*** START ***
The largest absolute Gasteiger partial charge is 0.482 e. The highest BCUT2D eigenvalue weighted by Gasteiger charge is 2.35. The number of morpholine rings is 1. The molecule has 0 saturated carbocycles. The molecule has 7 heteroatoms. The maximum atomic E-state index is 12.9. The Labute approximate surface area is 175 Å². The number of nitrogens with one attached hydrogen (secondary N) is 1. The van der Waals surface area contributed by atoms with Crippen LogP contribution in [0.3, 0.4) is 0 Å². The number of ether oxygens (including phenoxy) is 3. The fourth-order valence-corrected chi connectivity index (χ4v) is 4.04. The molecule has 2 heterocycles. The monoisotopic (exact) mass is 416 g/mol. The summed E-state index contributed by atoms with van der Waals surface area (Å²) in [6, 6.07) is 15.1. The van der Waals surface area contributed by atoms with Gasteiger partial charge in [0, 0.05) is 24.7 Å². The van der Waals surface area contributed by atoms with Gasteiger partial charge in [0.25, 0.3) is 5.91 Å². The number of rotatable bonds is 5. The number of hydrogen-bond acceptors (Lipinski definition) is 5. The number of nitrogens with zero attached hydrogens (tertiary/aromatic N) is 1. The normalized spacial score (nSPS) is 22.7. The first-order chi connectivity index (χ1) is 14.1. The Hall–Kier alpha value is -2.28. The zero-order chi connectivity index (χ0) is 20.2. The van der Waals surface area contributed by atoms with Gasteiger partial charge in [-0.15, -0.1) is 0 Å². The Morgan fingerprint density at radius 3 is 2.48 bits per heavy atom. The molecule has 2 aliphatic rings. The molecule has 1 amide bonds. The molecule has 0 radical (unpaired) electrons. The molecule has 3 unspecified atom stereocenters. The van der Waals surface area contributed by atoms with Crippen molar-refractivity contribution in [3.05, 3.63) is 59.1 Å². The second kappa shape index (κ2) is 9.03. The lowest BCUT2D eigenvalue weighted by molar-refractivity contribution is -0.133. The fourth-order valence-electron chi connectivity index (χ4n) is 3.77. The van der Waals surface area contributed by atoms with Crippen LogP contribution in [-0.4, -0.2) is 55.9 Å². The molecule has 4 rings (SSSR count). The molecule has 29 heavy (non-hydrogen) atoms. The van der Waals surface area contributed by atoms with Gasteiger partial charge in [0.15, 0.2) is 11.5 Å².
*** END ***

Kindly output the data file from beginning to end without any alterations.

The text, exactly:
The largest absolute Gasteiger partial charge is 0.482 e. The highest BCUT2D eigenvalue weighted by Gasteiger charge is 2.35. The number of morpholine rings is 1. The molecule has 0 saturated carbocycles. The molecule has 7 heteroatoms. The maximum atomic E-state index is 12.9. The Labute approximate surface area is 175 Å². The number of nitrogens with one attached hydrogen (secondary N) is 1. The van der Waals surface area contributed by atoms with Crippen LogP contribution in [0.3, 0.4) is 0 Å². The number of ether oxygens (including phenoxy) is 3. The fourth-order valence-corrected chi connectivity index (χ4v) is 4.04. The molecule has 2 heterocycles. The monoisotopic (exact) mass is 416 g/mol. The summed E-state index contributed by atoms with van der Waals surface area (Å²) in [6, 6.07) is 15.1. The van der Waals surface area contributed by atoms with Gasteiger partial charge in [0, 0.05) is 24.7 Å². The van der Waals surface area contributed by atoms with Gasteiger partial charge in [0.25, 0.3) is 5.91 Å². The number of rotatable bonds is 5. The number of hydrogen-bond acceptors (Lipinski definition) is 5. The number of nitrogens with zero attached hydrogens (tertiary/aromatic N) is 1. The normalized spacial score (nSPS) is 22.7. The first-order chi connectivity index (χ1) is 14.1. The Hall–Kier alpha value is -2.28. The zero-order chi connectivity index (χ0) is 20.2. The van der Waals surface area contributed by atoms with Gasteiger partial charge in [-0.15, -0.1) is 0 Å². The Morgan fingerprint density at radius 3 is 2.48 bits per heavy atom. The molecule has 2 aliphatic rings. The molecule has 1 amide bonds. The molecule has 0 radical (unpaired) electrons. The molecule has 3 unspecified atom stereocenters. The van der Waals surface area contributed by atoms with Crippen molar-refractivity contribution in [3.05, 3.63) is 59.1 Å². The second kappa shape index (κ2) is 9.03. The lowest BCUT2D eigenvalue weighted by molar-refractivity contribution is -0.133. The fourth-order valence-electron chi connectivity index (χ4n) is 3.77. The van der Waals surface area contributed by atoms with Crippen LogP contribution in [-0.4, -0.2) is 55.9 Å². The molecule has 4 rings (SSSR count). The molecule has 29 heavy (non-hydrogen) atoms. The van der Waals surface area contributed by atoms with Gasteiger partial charge in [0.15, 0.2) is 11.5 Å².